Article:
Net MRR: The combination of New, Expansion, Reactivation, and Contraction MRR. This gives an overall picture of how MRR is changing. MRR often begins with Net MRR, before digging into its constituent parts. When expressed as a percentage, this is known as ‘Net Revenue Retention’.
Keep these definitions for reference with our MRR factsheet. Download it now.
What is a good MRR rate?
Like all SaaS metrics, benchmarking MRR can be difficult as performance varies by markets, customer demographics, and stage of business. Here are some helpful guides.
- Startups and young companies should be targeting higher MRR growth rates:
ARR below $2.5m - +100% MRR
ARR between $5-15m - 45% MRR
ARR between $25-75m - 35% MRR
ARR over $75m - 23% ARR
- Benchmarking against monthly ARPU is also a useful method. Again, the basic rule is the lower your comparative number, the higher MRR rate you should expect:
ARPU below £15k - 47% MRR
ARPU between $25-100k - 41% MRR
ARPU between $100-250k - 31% MRR
ARPU over $250k - 23% MRR
- Clearly, the more you are spending on marketing and advertising, the higher rate of MRR you should expect:
Spend less than 20% of revenue - 21% MRR
Spend 20-40% revenue - 24% MRR
Spend 40-60% revenue - 29% MRR
Spend over 60% revenue - 73% MRR
- Sales channel also impacts the MRR you can expect:
Via third-parties and affiliates - 53% MRR
Inside sales - 49% MRR
Online - 46% MRR
Field sales - 30% MRR
(All data source: KeyBank SaaS Survey Results 2019)
What MRR doesn’t measure
Most standard measurements of MRR only take into account committed revenue. That is the money a customer has already spent on their subscription and is being recognized on a monthly basis or the money they will spend each month for their subscription for the duration of their contract term.
But looking at MRR in isolation can be misleading; it’s important to understand the context. Not every customer starts off paying full price. Some will be lured by a discount period, while at the other end loyal customers may be rewarded with the same. And it’s not uncommon for subscribers on the verge of churning to be sweetened by a temporary halt on their payments. All of this will reduce MRR in the short term, but for good reasons.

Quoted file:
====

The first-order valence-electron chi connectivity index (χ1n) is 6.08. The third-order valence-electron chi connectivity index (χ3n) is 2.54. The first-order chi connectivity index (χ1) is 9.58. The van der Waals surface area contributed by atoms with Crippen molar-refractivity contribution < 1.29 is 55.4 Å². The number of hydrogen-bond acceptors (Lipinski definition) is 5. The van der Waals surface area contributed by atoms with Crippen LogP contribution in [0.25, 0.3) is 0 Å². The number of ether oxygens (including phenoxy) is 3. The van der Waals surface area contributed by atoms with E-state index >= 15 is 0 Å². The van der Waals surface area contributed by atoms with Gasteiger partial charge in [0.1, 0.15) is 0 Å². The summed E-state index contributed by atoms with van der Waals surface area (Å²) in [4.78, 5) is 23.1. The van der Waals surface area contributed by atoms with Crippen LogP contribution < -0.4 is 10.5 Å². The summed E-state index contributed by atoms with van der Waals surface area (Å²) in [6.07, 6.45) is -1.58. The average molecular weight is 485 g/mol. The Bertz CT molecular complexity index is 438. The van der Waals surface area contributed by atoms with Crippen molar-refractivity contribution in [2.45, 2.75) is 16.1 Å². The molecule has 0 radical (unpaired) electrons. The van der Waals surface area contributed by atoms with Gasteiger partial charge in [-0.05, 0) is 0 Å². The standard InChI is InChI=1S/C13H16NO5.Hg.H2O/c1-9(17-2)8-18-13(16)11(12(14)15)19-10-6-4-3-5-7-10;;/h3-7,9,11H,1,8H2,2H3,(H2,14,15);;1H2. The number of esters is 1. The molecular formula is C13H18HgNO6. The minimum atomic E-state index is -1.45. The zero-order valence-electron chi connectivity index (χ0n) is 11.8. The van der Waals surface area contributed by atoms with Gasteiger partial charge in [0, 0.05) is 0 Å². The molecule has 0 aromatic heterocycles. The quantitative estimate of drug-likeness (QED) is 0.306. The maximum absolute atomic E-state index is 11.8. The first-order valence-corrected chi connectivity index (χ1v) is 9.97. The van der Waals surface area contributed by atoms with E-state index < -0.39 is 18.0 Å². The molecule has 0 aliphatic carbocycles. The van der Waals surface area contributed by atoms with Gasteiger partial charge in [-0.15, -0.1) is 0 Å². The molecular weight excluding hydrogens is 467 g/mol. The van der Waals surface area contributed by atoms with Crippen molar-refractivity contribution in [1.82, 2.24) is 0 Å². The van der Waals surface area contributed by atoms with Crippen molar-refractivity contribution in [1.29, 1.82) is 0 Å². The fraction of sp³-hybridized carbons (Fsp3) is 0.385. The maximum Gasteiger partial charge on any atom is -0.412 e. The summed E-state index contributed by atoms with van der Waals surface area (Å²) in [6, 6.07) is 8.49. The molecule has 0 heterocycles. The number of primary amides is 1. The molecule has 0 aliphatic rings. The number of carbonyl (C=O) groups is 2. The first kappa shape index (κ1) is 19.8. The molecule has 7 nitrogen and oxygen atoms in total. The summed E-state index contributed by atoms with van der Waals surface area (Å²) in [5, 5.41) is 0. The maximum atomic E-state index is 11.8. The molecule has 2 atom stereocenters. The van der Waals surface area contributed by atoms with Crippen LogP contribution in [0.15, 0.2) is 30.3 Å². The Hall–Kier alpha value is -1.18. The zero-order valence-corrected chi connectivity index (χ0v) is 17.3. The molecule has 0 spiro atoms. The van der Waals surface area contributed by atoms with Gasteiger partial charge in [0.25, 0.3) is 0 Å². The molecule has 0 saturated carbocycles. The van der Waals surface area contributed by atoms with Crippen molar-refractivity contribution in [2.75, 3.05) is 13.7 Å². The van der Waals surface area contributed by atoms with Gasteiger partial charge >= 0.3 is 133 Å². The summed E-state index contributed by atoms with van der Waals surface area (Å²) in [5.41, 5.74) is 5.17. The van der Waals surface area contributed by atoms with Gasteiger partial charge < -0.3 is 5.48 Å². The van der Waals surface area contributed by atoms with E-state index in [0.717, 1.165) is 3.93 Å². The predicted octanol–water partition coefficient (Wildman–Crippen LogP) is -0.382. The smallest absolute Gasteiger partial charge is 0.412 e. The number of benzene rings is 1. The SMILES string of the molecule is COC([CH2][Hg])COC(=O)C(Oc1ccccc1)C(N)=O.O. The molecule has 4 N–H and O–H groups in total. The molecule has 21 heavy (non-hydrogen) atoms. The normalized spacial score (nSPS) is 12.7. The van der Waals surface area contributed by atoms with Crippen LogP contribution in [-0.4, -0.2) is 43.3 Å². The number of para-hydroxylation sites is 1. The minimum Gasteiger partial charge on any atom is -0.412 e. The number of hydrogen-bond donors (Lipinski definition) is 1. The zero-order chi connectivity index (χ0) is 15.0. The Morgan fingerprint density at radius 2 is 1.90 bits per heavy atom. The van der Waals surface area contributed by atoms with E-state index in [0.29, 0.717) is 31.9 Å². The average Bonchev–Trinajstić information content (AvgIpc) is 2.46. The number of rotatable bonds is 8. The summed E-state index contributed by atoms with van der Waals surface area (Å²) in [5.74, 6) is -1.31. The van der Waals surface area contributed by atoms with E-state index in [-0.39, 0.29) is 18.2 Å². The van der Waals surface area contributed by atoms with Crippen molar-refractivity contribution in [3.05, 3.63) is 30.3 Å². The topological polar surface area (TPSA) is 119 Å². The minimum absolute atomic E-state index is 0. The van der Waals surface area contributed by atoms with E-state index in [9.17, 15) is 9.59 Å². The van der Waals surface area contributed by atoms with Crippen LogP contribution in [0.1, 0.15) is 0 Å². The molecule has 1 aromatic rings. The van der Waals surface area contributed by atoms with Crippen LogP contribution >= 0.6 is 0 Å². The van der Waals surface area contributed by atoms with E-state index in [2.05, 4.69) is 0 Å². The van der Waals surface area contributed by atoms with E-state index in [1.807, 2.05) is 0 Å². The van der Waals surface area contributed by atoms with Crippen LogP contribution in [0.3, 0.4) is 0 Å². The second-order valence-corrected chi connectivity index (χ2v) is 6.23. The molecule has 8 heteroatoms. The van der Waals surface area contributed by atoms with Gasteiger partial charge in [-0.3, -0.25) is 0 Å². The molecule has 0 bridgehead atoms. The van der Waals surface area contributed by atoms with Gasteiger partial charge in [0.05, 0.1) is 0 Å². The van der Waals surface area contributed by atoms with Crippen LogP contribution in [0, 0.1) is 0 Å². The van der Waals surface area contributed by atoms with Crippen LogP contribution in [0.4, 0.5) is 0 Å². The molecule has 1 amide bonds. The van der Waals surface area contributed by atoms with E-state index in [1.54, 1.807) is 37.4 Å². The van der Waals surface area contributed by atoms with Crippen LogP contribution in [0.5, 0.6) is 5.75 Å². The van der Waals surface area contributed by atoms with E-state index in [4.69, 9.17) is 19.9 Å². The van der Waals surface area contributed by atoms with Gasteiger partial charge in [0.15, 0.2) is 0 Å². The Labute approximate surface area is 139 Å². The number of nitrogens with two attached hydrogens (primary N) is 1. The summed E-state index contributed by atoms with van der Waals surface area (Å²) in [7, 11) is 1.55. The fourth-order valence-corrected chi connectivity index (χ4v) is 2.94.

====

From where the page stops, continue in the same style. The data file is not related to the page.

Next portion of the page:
Or things can go the other way. SaaS businesses can make money outside of subscription revenue; a subscriber may make a one-off purchase, like the cost of setup, technical support for an incident, user training, or new feature enablement. MRR does not take into account these kinds of purchases, but they are clearly contributors to and measures of revenue growth.
Another consideration for calculating MRR is when in the month you recognize the revenue. For annual or multi-year subscriptions where revenue is being recognized monthly, a SaaS business has control over what day that happens. But where customers pay on a monthly basis, the billing date is normally determined by when the customer took out the contract. So revenue will be recognized all through the month, meaning your MRR will fluctuate depending on what day you assess it.
Other key metrics to use with MRR
It’s never a good idea to look at any SaaS metric by itself. By combining MRR with other SaaS metrics, you get a more complete picture of business performance. Here are three metrics to consider:
Customer Lifetime Value (CLV): CLV is the revenue (or sometimes profit) you can expect to receive from a subscriber over the course of their custom. As a predictive metric, it can be a complex calculation depending on what variable you use to define ‘value’. Using MRR as that value should provide a more accurate result.